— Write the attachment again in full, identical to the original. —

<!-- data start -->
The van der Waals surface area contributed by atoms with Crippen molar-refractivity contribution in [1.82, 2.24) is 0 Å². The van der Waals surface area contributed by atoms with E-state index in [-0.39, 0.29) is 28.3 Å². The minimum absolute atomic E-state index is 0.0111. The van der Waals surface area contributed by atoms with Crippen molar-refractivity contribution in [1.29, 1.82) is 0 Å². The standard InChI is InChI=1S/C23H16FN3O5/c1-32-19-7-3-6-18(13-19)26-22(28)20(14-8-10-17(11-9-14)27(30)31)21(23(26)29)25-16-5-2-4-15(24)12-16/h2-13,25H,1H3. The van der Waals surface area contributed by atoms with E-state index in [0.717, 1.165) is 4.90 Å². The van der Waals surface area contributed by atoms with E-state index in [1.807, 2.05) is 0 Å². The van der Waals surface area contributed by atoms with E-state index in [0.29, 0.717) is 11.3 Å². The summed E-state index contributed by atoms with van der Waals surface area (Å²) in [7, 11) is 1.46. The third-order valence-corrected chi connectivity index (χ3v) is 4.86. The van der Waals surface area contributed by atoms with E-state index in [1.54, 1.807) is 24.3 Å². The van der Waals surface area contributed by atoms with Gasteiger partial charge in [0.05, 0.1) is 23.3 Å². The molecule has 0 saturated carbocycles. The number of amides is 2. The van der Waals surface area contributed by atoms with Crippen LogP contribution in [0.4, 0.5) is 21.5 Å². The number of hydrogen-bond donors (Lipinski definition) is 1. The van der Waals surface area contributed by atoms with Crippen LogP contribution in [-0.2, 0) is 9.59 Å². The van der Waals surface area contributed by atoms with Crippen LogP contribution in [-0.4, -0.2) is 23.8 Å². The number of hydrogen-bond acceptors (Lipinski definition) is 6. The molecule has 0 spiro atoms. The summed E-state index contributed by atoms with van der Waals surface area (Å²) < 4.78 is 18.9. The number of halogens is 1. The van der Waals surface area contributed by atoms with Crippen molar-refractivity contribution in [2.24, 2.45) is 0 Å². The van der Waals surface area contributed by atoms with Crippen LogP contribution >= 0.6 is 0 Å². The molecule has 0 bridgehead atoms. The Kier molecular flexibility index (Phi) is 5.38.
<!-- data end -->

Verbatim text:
The van der Waals surface area contributed by atoms with Crippen molar-refractivity contribution in [1.82, 2.24) is 0 Å². The van der Waals surface area contributed by atoms with E-state index in [-0.39, 0.29) is 28.3 Å². The minimum absolute atomic E-state index is 0.0111. The van der Waals surface area contributed by atoms with Crippen molar-refractivity contribution in [1.29, 1.82) is 0 Å². The standard InChI is InChI=1S/C23H16FN3O5/c1-32-19-7-3-6-18(13-19)26-22(28)20(14-8-10-17(11-9-14)27(30)31)21(23(26)29)25-16-5-2-4-15(24)12-16/h2-13,25H,1H3. The van der Waals surface area contributed by atoms with E-state index in [0.717, 1.165) is 4.90 Å². The van der Waals surface area contributed by atoms with E-state index in [1.807, 2.05) is 0 Å². The van der Waals surface area contributed by atoms with E-state index in [0.29, 0.717) is 11.3 Å². The summed E-state index contributed by atoms with van der Waals surface area (Å²) in [7, 11) is 1.46. The third-order valence-corrected chi connectivity index (χ3v) is 4.86. The van der Waals surface area contributed by atoms with E-state index in [1.54, 1.807) is 24.3 Å². The van der Waals surface area contributed by atoms with Gasteiger partial charge in [0.05, 0.1) is 23.3 Å². The molecule has 0 saturated carbocycles. The number of amides is 2. The van der Waals surface area contributed by atoms with Crippen LogP contribution in [0.4, 0.5) is 21.5 Å². The number of hydrogen-bond donors (Lipinski definition) is 1. The van der Waals surface area contributed by atoms with Crippen LogP contribution in [-0.2, 0) is 9.59 Å². The van der Waals surface area contributed by atoms with Crippen LogP contribution in [-0.4, -0.2) is 23.8 Å². The number of hydrogen-bond acceptors (Lipinski definition) is 6. The molecule has 0 spiro atoms. The summed E-state index contributed by atoms with van der Waals surface area (Å²) < 4.78 is 18.9. The number of halogens is 1. The van der Waals surface area contributed by atoms with Crippen molar-refractivity contribution in [2.24, 2.45) is 0 Å². The van der Waals surface area contributed by atoms with Crippen LogP contribution >= 0.6 is 0 Å². The molecule has 0 bridgehead atoms. The Kier molecular flexibility index (Phi) is 5.38.